RICHARD L. KING, the owner of a fine farm of 120 acres in sections 4 and 9, Waterford township, Oakland County, was born at Ardsley, Westchester County, New York, November 11, 1844, and is a son of John and Eliza (Dobbs) King.
John King was 17 years old when he left his home in Lincolnshire, England, for America, seeking his fortune. When he became prosperous, he sent for his parents whom he had left behind and with filial care watched their declining years. He spent three years with Captain Wilsey on a Hudson River boat and later owned and commended a boat of his own. He bought a small farm on the river and carried produce to the city of New York. Finding the raising of cucumbers profitable, he devoted his acreage mainly to that vegetable and supplied pickle factories in the metropolis. The growth of this industry induced him to continue the culture, where the soil had been found particularly suitable to the growth of cucumbers, and the result was that he accumulated large means from this source alone. He was a man of public spirit and exemplary character and died respected and esteemed at his home in Westchester County at the age of 54 years. The mother of our subject was born in Westchester County, New York, and was a daughter of Nathaniel Dobbs, a family name well known in the State of New York.
The following six children survive of the 10 children born to John and Eliza (Dobbs) King: John, who is a prominent citizen of Ardsley, New York, a justice of the peace and for 20 years a Sunday-school superintendent; Elizabeth, a resident of historic Dobbs' Ferry, on the Hudson; Mrs. Sarah Cole, of Ardsley, New York; James T., now of Ardsley, New York, formerly for 40 years a police court officer in New York City, with a salary of $1600 per year; George W., who is a master mechanic at Ardsley; and Richard L.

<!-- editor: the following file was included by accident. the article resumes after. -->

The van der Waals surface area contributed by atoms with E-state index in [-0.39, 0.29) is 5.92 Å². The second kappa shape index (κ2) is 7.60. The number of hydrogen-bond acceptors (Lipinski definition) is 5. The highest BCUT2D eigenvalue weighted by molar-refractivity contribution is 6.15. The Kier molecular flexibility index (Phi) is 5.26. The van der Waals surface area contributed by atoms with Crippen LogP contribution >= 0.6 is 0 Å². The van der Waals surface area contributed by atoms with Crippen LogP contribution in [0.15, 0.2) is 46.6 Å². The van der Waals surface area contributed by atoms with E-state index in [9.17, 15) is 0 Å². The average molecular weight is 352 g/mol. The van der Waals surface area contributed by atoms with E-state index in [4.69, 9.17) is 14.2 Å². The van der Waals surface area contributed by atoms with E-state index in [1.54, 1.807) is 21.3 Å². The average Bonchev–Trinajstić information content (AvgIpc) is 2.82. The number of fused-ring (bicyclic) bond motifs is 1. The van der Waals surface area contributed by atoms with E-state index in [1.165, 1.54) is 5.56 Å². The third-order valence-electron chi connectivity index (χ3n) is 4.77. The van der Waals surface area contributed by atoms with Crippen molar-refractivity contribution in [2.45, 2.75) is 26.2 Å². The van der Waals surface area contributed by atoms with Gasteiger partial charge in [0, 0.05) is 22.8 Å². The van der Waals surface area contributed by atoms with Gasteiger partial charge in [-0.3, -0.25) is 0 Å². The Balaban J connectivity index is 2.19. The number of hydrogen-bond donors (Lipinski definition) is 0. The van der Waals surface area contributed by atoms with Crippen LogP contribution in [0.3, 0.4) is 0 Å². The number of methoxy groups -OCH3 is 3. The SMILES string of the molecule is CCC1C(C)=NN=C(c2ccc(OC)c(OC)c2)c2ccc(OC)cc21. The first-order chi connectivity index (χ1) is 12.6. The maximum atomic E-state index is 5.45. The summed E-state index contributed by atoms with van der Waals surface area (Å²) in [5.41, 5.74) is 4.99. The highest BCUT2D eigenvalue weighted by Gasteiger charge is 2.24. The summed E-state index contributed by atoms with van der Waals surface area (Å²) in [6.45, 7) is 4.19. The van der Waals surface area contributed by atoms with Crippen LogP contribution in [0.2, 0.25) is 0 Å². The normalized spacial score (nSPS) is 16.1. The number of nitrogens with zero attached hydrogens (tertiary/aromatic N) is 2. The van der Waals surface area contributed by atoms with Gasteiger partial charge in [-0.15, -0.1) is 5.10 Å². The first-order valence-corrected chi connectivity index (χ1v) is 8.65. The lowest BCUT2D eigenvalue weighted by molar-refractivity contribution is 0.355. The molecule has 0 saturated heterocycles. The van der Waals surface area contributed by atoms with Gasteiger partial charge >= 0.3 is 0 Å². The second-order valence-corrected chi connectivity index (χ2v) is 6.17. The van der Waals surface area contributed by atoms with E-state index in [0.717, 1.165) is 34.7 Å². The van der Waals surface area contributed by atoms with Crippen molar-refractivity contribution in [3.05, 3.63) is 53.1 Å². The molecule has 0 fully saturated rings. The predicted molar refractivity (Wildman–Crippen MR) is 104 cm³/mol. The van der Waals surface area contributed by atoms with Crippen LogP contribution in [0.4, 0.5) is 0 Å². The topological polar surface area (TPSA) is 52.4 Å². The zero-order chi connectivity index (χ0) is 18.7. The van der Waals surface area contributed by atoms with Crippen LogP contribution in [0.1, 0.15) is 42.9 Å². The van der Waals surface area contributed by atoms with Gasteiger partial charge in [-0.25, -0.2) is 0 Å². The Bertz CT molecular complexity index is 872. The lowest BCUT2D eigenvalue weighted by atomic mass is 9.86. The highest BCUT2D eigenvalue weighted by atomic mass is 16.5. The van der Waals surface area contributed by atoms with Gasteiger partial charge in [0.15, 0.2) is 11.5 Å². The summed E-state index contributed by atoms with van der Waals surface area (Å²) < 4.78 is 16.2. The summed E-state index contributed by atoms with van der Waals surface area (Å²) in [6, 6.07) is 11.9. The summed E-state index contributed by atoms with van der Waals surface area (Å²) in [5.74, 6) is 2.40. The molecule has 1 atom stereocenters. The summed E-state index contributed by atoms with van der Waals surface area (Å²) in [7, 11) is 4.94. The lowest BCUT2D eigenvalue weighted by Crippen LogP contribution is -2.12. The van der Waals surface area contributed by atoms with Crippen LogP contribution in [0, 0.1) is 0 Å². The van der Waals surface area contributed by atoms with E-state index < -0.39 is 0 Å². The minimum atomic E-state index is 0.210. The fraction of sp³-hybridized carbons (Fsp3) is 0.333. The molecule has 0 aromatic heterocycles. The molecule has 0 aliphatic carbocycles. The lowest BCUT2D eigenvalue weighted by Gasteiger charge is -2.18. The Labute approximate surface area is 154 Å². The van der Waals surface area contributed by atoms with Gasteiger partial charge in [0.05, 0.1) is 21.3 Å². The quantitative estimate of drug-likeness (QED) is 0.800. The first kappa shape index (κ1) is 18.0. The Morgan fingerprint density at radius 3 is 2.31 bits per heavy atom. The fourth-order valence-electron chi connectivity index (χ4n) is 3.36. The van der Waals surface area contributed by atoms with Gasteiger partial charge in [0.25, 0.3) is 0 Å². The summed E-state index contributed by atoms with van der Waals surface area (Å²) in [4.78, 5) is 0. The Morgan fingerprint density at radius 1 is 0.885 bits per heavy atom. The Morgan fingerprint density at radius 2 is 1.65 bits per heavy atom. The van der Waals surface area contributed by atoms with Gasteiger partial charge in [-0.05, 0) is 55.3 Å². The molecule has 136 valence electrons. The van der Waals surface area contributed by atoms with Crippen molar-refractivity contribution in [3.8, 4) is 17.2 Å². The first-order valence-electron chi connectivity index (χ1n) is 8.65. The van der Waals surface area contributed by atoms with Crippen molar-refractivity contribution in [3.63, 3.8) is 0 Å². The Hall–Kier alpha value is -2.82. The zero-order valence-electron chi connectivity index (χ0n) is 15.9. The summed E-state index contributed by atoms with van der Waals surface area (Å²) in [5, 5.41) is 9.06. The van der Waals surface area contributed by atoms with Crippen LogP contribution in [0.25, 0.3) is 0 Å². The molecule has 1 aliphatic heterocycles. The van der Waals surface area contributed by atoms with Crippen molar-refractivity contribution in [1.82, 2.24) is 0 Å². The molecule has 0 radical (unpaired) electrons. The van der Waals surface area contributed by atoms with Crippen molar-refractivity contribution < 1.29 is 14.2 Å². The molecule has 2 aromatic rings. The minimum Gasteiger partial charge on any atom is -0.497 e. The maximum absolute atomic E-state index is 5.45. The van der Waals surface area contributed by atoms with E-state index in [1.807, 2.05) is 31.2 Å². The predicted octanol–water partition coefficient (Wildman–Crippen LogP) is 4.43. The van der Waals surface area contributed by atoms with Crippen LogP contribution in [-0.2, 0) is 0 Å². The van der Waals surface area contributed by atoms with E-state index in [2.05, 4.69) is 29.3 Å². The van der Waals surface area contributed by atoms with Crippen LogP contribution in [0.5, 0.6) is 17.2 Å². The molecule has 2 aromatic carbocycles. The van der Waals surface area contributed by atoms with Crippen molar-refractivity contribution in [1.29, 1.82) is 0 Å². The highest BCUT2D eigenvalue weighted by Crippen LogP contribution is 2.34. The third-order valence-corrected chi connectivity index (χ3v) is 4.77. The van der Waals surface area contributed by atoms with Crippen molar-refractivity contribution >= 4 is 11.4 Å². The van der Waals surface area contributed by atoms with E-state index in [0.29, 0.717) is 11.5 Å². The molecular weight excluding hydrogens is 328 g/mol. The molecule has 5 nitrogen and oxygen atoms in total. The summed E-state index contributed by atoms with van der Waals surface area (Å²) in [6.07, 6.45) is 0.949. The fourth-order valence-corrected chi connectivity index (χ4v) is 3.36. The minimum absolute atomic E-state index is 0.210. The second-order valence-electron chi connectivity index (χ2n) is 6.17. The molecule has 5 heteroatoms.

Mr. King's boyhood was spent on a farm and in a neighboring factory, and he obtained his education in the common schools. At the age of 18, with the assistance of his father, he engaged in a grocery business at Ardsley and continued some 10 years, during this time being interested with his father and brothers in growing cucumbers for the manufacture of pickles. At that time Westchester County was the commercial center of the trade. it was in the extension of this business that Mr. King came to Michigan in 1872, buying his farm of 120 acres, starting into the growing of cucumbers, and other garden produce, and his example was profitably followed by other farmers. He continued actively in this business for 15 years and then entered into general farming, now making the raising of small fruits a specialty, berries in particular. He is a large dealer in apples, buying the bulk of the fruit raised between Holly and Detroit, and his customers include private parties all over the country and in Austria, Germany, Ireland, England and France. During the past year he shipped over 200 cars of bulk apples and many barrels, and bought 20,000 bushels for evaporating and 40,000 for vinegar. He has so arranged his various lines that he can produce his own evaporated apples and his own vinegar, as he owns a cider mill at Waterford. He handles only reliable fruit and raises such choice varieties as the "Warefield," "Haviland" and "Jessie" strawberries; the "Cuthbert" red raspberries and the "Lawton" blackberries. While Mr. King is one of the leading fruit men of Michigan, he is also so reliable that his name carries with it proof of the excellence of the commodity. His energy and enterprise have made it possible for the dwellers in other less fortunate parts of the world to enjoy the choicest products of the Michigan fruit belt and in even far-off China the home-sick visitor has been regaled with a Michigan apple.
Mr. King married Maggie L. Lefurgy, who is a daughter of John J. Lefurgy, a large pickle manufacturer of Ardsley, New York. The six children born to this union consist of four sons, all married and successful farmers in Waterford township, namely: Irving, Frank C., William R., George and Percy, and one daughter,--May Louise, who lives at home.
In addition to his other interests, Mr. King has engaged in the breeding of Holstein cattle and now owns a very valuable herd of 10 head of thorough-breds, three of these being registered. His cream he converts into ice cream, manufacturing some 800 gallons a season, which, like his other products, receives a ready welcome wherever it is introduced.
Mr. King is a liberal, public-spirited citizen and , while he has devoted close attention to the upbuilding of his own enterprises, has always been interested in the development of all other industries in this section. His progressive methods have encouraged others and the result has been very beneficial to all concerned.